“Catmull is the co-founder of Pixar Animation Studios and this is one of the most practical and insightful books I’ve read about innovation and organisational culture – how to keep developing a business culture through tough times, how to avoid the blind spots when things go well and how to inspire individuals and managers in an environment that fosters creativity and problem-solving. I come from a science and technology background so I find learning how to motivate, build and manage creative talents fascinating. One of the biggest lessons for me: people matter more than great ideas. A great idea with a mediocre team will fail but a great team with a mediocre idea will turn it into something better.”

The Power of Moments by Chip Heath and Dan Heath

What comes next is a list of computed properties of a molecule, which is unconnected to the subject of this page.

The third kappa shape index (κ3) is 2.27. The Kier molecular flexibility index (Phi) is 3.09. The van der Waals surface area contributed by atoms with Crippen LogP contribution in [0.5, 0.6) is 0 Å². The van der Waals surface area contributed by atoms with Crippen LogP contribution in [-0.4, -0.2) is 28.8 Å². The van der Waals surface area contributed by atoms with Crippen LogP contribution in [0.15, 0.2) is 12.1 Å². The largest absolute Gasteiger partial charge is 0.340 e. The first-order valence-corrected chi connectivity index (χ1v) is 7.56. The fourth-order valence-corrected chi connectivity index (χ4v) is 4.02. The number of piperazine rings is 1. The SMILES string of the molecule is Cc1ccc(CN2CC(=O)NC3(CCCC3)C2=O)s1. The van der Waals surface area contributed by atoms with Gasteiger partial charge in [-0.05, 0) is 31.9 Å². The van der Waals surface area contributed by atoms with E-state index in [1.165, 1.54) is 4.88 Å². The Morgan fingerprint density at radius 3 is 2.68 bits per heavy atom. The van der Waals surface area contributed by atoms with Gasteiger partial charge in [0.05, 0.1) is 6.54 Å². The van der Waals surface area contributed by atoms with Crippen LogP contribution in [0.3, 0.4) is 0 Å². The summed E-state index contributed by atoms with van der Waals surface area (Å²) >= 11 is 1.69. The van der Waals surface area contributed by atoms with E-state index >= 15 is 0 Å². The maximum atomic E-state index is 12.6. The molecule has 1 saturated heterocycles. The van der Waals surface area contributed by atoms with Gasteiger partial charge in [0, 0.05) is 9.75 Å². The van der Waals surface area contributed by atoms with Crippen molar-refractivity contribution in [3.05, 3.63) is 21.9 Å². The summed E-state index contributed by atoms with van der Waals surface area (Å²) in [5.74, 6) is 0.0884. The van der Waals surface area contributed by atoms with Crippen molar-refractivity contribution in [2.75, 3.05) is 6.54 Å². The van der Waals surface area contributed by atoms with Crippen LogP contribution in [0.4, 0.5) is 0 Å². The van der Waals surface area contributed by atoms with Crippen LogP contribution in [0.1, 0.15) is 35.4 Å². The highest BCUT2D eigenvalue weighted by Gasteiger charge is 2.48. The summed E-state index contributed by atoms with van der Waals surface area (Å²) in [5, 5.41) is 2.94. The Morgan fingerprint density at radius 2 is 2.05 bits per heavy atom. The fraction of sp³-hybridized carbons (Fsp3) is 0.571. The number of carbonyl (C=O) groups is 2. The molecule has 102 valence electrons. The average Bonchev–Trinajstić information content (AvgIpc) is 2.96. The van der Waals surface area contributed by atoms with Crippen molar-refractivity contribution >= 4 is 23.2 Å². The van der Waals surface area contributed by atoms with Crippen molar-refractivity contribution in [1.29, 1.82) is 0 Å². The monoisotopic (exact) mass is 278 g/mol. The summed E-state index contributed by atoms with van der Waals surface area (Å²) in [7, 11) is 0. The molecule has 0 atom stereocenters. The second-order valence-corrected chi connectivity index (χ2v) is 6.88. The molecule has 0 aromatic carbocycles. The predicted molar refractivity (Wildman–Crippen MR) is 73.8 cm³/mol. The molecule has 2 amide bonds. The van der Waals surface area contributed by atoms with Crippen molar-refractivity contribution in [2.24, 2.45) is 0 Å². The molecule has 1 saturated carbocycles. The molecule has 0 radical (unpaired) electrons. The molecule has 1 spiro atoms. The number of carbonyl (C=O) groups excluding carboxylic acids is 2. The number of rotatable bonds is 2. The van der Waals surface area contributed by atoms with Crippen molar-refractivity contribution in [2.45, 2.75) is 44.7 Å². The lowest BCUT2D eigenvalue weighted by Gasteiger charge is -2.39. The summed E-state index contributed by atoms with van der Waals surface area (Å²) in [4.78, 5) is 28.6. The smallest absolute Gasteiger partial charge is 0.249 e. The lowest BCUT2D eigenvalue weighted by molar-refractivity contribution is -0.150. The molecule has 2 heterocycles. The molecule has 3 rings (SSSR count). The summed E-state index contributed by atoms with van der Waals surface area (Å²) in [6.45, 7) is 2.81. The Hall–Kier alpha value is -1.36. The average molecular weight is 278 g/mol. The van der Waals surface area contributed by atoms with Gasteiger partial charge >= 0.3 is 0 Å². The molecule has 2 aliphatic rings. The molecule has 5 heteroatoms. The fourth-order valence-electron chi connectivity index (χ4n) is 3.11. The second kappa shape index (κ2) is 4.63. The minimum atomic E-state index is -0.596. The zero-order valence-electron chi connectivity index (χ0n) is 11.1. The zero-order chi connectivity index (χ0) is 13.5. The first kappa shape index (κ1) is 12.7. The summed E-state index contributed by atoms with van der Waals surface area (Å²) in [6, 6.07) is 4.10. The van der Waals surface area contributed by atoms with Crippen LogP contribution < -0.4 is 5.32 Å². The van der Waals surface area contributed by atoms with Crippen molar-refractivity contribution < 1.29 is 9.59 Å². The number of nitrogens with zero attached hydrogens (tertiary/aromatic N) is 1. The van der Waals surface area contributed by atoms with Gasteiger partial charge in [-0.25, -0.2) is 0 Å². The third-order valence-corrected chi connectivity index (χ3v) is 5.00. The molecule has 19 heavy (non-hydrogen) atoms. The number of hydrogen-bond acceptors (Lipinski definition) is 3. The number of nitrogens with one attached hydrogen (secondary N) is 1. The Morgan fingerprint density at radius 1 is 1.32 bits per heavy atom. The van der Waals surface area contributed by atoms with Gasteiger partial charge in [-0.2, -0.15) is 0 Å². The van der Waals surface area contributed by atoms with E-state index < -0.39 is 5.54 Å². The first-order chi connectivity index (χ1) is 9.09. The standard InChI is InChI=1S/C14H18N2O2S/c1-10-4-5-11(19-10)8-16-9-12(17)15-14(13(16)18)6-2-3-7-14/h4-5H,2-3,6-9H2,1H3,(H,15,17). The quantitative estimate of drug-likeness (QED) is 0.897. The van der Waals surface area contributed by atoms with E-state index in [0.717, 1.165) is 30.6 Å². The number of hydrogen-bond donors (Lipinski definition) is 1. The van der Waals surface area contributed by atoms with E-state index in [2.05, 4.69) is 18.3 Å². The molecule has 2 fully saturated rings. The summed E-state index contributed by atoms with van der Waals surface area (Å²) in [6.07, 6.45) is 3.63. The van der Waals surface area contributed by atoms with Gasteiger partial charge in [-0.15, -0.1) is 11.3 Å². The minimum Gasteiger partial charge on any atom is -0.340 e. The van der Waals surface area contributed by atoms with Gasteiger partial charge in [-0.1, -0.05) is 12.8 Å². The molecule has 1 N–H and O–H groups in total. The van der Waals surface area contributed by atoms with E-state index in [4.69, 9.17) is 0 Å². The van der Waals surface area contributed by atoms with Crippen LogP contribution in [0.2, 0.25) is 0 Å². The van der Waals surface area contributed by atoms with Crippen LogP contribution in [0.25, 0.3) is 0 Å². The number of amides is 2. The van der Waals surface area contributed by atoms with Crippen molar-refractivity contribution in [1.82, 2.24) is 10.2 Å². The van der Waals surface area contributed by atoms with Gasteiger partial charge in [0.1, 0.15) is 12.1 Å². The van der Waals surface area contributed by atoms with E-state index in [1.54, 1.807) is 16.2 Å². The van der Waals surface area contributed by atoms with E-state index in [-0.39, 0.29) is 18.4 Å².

Van Le
Co-founder, chief strategy and innovation officer and board director, Xinja Bank
“It’s a playbook for creating defining moments that are memorable and meaningful. Great service experiences are mostly forgettable so it was interesting to learn that what we remember about experiences are the peaks, high or low, and the ends. So these are the areas to focus on to create meaningful and memorable experiences. The biggest lesson is to give attention to taking something that’s pretty good and lifting it to extraordinary, rather than fixing something painful and broken. Trying to minimise your lowest customer-satisfaction score is not the best approach. The real value is in taking good experiences and making them remarkable and memorable.”


SEE ALSO: How Five Retired CEOs Navigated to Life Out of Office